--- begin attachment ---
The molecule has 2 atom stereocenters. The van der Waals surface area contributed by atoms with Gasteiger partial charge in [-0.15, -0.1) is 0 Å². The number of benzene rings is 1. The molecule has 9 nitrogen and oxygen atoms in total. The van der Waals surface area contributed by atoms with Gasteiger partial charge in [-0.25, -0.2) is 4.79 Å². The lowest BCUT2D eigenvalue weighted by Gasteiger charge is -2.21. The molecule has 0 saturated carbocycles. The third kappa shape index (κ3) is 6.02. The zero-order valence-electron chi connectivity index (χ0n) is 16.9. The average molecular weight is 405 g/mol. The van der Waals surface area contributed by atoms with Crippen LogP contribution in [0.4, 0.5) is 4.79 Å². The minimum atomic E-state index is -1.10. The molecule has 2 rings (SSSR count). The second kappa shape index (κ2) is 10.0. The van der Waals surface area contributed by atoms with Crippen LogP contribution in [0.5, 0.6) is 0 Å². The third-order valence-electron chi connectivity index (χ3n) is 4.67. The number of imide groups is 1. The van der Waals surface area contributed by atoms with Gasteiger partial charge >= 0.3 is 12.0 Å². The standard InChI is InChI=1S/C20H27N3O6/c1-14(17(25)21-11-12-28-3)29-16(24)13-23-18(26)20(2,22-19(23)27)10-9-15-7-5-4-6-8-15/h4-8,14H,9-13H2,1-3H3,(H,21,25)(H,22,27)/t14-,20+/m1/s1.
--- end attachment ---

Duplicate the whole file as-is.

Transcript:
The molecule has 2 atom stereocenters. The van der Waals surface area contributed by atoms with Gasteiger partial charge in [-0.15, -0.1) is 0 Å². The number of benzene rings is 1. The molecule has 9 nitrogen and oxygen atoms in total. The van der Waals surface area contributed by atoms with Gasteiger partial charge in [-0.25, -0.2) is 4.79 Å². The lowest BCUT2D eigenvalue weighted by Gasteiger charge is -2.21. The molecule has 0 saturated carbocycles. The third kappa shape index (κ3) is 6.02. The zero-order valence-electron chi connectivity index (χ0n) is 16.9. The average molecular weight is 405 g/mol. The van der Waals surface area contributed by atoms with Crippen LogP contribution in [0.4, 0.5) is 4.79 Å². The minimum atomic E-state index is -1.10. The molecule has 2 rings (SSSR count). The second kappa shape index (κ2) is 10.0. The van der Waals surface area contributed by atoms with Crippen LogP contribution in [0.5, 0.6) is 0 Å². The third-order valence-electron chi connectivity index (χ3n) is 4.67. The number of imide groups is 1. The van der Waals surface area contributed by atoms with Gasteiger partial charge >= 0.3 is 12.0 Å². The standard InChI is InChI=1S/C20H27N3O6/c1-14(17(25)21-11-12-28-3)29-16(24)13-23-18(26)20(2,22-19(23)27)10-9-15-7-5-4-6-8-15/h4-8,14H,9-13H2,1-3H3,(H,21,25)(H,22,27)/t14-,20+/m1/s1.